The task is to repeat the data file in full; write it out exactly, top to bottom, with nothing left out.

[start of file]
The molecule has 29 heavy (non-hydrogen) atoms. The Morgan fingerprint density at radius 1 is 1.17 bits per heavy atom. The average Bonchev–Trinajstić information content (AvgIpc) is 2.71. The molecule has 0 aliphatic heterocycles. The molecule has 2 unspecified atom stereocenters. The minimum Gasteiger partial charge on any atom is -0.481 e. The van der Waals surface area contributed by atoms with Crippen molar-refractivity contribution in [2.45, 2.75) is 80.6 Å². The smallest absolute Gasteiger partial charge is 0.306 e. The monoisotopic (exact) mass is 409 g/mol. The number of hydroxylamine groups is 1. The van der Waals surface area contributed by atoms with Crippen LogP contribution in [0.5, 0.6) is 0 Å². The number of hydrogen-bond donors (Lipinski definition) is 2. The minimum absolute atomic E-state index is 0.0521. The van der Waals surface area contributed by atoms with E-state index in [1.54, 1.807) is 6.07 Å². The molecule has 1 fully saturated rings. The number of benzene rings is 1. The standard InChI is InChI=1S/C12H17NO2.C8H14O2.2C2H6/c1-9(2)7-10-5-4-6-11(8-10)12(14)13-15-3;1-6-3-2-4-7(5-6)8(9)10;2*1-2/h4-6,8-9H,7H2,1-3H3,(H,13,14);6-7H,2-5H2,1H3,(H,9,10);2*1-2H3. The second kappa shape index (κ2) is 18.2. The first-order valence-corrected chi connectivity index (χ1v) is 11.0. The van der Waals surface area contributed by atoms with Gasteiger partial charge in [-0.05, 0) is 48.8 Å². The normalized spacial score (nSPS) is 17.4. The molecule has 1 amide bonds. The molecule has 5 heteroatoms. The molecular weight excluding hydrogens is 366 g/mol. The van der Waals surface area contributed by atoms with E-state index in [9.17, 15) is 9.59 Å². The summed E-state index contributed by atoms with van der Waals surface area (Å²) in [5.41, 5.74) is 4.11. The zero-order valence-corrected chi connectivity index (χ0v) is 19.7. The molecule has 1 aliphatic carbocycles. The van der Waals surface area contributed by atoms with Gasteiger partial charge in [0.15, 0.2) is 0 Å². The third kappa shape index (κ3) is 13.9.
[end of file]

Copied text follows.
The molecule has 29 heavy (non-hydrogen) atoms. The Morgan fingerprint density at radius 1 is 1.17 bits per heavy atom. The average Bonchev–Trinajstić information content (AvgIpc) is 2.71. The molecule has 0 aliphatic heterocycles. The molecule has 2 unspecified atom stereocenters. The minimum Gasteiger partial charge on any atom is -0.481 e. The van der Waals surface area contributed by atoms with Crippen molar-refractivity contribution in [2.45, 2.75) is 80.6 Å². The smallest absolute Gasteiger partial charge is 0.306 e. The monoisotopic (exact) mass is 409 g/mol. The number of hydroxylamine groups is 1. The van der Waals surface area contributed by atoms with Crippen LogP contribution in [0.5, 0.6) is 0 Å². The number of hydrogen-bond donors (Lipinski definition) is 2. The minimum absolute atomic E-state index is 0.0521. The van der Waals surface area contributed by atoms with E-state index in [1.54, 1.807) is 6.07 Å². The molecule has 1 fully saturated rings. The number of benzene rings is 1. The standard InChI is InChI=1S/C12H17NO2.C8H14O2.2C2H6/c1-9(2)7-10-5-4-6-11(8-10)12(14)13-15-3;1-6-3-2-4-7(5-6)8(9)10;2*1-2/h4-6,8-9H,7H2,1-3H3,(H,13,14);6-7H,2-5H2,1H3,(H,9,10);2*1-2H3. The second kappa shape index (κ2) is 18.2. The first-order valence-corrected chi connectivity index (χ1v) is 11.0. The van der Waals surface area contributed by atoms with Gasteiger partial charge in [-0.05, 0) is 48.8 Å². The normalized spacial score (nSPS) is 17.4. The molecule has 1 amide bonds. The molecule has 5 heteroatoms. The molecular weight excluding hydrogens is 366 g/mol. The van der Waals surface area contributed by atoms with E-state index in [9.17, 15) is 9.59 Å². The summed E-state index contributed by atoms with van der Waals surface area (Å²) in [5.41, 5.74) is 4.11. The zero-order valence-corrected chi connectivity index (χ0v) is 19.7. The molecule has 1 aliphatic carbocycles. The van der Waals surface area contributed by atoms with Gasteiger partial charge in [0.15, 0.2) is 0 Å². The third kappa shape index (κ3) is 13.9.